A week ago, I saw Werner Herzog's newest film, Cave of Forgotten Dreams. As with everything he makes, it was a completely beautiful and bizarre mish-mash of story, characters, and philosophy. Really, it could only have been made better if, say, Txell Miras had been in charge of the wardrobe. Anyway, there was this long drawn out scene in particular that stood out to me, as it somehow mirrored my first experience at the Metropolitan Museum of Art. When I first went to the Met last September, I wanted to look at absolutely everything individually, read every single little tag describing each piece, and take a picture of each piece for future home viewing. I also eavesdropped on the tour guides, trying to absorb as much information as possible. Within about half an hour or more, however, I realized I couldn't possibly do such a thing in my lifetime. So I more or less wandered through the halls of my favorite wing, looking closely only at random pieces and random parts of certain pieces, and enjoying the overwhelming sense that I was so small and insignificant among thousands of years of historical artifacts left behind by people somewhat like me.
Herzog managed to create the same feeling, having a few scientists point out numerous things to take note of in the cave for a first chunk of the film, followed by what must have been at least a five-minute-long wordless scene of the camera just panning over the various sections of cave wall art, sometimes a few times over the same areas that had already been seen multiple times in the film. To me, it seemed to reiterate the (rather comforting) fact that me and my problems in particular don't really matter in the large scheme of things, because there have been so many other humans before me and there will be many (albeit less than the number preceding) afterwards, and no one will ever recall or study my bad days or personal problems. Because really all that remains of the earliest humans that preceded us is their art. And, ultimately, that might be all that remains of us, as the English language (at least as we know it) will one day die, and all our technological devices will be too obsolete to study.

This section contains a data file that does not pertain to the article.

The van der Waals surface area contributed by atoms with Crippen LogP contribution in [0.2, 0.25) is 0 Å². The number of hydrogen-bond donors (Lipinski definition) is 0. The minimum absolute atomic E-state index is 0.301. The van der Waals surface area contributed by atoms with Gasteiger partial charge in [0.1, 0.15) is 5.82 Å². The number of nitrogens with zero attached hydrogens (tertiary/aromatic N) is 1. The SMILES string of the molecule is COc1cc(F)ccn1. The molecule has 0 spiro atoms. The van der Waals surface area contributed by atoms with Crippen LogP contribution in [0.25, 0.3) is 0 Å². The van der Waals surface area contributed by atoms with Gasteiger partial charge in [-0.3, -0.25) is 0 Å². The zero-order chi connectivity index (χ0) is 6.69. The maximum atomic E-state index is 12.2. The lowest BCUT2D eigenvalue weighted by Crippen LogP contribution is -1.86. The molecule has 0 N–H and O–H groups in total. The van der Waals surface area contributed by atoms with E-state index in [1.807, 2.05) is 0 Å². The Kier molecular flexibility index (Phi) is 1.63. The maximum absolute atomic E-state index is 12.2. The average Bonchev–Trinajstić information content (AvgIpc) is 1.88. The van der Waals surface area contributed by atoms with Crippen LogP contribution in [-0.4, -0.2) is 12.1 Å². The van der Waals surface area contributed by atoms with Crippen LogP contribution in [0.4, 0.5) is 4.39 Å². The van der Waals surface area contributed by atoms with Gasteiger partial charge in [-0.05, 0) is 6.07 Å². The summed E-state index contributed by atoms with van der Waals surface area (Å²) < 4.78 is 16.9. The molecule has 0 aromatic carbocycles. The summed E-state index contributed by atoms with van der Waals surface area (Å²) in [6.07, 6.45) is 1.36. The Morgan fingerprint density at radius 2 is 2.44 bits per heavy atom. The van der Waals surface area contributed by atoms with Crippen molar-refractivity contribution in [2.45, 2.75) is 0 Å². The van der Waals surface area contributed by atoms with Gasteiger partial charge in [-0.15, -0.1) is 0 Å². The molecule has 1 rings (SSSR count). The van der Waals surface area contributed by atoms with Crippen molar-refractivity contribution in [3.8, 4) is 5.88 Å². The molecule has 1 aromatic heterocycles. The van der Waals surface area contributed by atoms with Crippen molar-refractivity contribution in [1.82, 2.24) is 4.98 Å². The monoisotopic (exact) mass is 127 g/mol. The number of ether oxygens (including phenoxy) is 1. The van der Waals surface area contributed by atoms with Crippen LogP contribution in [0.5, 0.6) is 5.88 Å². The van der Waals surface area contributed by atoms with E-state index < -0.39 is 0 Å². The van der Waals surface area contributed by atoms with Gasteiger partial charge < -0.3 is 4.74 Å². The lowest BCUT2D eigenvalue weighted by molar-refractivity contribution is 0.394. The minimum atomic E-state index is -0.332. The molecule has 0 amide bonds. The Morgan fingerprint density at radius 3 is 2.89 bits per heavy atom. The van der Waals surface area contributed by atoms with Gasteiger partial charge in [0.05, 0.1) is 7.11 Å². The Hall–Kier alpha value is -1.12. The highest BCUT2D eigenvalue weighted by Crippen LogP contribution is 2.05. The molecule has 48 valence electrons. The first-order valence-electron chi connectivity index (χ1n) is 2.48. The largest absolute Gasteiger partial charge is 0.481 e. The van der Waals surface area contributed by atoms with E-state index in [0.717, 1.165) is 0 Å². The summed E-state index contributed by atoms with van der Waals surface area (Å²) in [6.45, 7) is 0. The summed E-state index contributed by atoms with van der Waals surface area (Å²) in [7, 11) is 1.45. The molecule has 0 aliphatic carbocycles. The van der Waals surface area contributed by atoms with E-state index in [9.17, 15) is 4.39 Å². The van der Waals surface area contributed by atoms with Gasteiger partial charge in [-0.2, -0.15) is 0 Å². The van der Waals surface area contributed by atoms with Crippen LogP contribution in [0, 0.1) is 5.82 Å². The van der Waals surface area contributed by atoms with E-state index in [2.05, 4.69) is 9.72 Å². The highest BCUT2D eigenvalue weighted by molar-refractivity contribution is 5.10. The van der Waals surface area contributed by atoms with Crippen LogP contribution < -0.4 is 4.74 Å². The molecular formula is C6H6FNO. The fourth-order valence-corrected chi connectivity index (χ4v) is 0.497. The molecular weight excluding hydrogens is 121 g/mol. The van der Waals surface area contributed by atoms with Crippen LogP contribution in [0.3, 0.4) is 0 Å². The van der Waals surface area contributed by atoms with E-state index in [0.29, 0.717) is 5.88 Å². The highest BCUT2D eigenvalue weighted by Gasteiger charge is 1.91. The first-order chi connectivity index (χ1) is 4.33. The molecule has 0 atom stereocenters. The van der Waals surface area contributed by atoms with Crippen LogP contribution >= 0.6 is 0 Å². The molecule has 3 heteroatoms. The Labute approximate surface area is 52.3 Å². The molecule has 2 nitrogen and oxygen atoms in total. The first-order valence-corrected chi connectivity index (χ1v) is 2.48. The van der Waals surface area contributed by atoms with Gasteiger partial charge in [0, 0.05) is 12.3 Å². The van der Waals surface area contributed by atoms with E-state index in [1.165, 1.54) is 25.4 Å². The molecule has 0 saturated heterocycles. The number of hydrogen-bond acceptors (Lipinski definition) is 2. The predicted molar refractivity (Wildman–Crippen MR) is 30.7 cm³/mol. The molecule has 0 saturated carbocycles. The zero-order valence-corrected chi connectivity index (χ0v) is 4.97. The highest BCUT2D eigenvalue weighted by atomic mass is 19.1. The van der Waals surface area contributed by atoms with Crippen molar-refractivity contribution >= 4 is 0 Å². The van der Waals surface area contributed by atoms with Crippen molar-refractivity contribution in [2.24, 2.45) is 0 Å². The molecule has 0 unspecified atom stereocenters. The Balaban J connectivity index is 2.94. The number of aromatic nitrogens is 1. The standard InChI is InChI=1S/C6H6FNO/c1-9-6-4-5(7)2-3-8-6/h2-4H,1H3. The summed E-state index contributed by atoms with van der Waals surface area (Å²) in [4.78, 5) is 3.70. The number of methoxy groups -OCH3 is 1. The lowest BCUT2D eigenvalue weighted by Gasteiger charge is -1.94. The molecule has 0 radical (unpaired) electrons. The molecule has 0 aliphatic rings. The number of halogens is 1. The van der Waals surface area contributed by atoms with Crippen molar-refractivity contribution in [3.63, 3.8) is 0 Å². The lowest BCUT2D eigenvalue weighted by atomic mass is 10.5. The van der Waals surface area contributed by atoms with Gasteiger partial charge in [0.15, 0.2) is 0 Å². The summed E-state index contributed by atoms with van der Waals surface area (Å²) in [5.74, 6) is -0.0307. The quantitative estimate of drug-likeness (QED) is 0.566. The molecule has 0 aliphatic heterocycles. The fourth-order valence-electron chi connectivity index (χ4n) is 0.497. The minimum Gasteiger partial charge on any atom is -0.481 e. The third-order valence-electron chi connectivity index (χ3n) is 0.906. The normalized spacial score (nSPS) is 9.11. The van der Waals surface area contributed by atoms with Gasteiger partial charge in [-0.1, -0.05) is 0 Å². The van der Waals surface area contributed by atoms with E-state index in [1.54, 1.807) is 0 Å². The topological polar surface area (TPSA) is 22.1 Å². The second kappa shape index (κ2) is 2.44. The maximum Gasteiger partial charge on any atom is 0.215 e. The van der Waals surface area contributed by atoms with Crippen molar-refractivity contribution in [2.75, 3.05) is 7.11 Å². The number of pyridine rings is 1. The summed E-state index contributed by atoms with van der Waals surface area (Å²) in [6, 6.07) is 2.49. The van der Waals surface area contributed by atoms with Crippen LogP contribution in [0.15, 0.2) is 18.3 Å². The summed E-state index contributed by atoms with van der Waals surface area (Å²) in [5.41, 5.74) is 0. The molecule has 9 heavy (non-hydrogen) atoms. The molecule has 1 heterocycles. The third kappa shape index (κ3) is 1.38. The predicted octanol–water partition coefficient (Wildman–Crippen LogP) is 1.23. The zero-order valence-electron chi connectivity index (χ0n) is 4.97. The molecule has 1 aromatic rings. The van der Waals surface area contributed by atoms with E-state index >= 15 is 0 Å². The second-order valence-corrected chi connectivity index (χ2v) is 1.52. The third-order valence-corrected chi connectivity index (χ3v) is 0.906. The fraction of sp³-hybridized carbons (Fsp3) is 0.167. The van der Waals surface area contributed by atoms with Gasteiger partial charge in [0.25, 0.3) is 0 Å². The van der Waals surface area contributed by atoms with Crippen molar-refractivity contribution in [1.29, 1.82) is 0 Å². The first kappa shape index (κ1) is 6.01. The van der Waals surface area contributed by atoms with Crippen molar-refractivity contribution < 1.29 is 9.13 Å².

And so, it seems to me that sooner than people would like (or would like to admit), the vast majority of events that have occurred in our lifetimes will largely be forgotten, and the significance of certain buildings, spaces, or even memorial sites will be unknown. However, I believe it is immensely important to leave these artifacts, to indicate what was so important to us. Even if all that is communicated is that that particular spot on Earth was important to people at some point in time for some reason. You never know when an albino alligator will be trying to recreate our stories.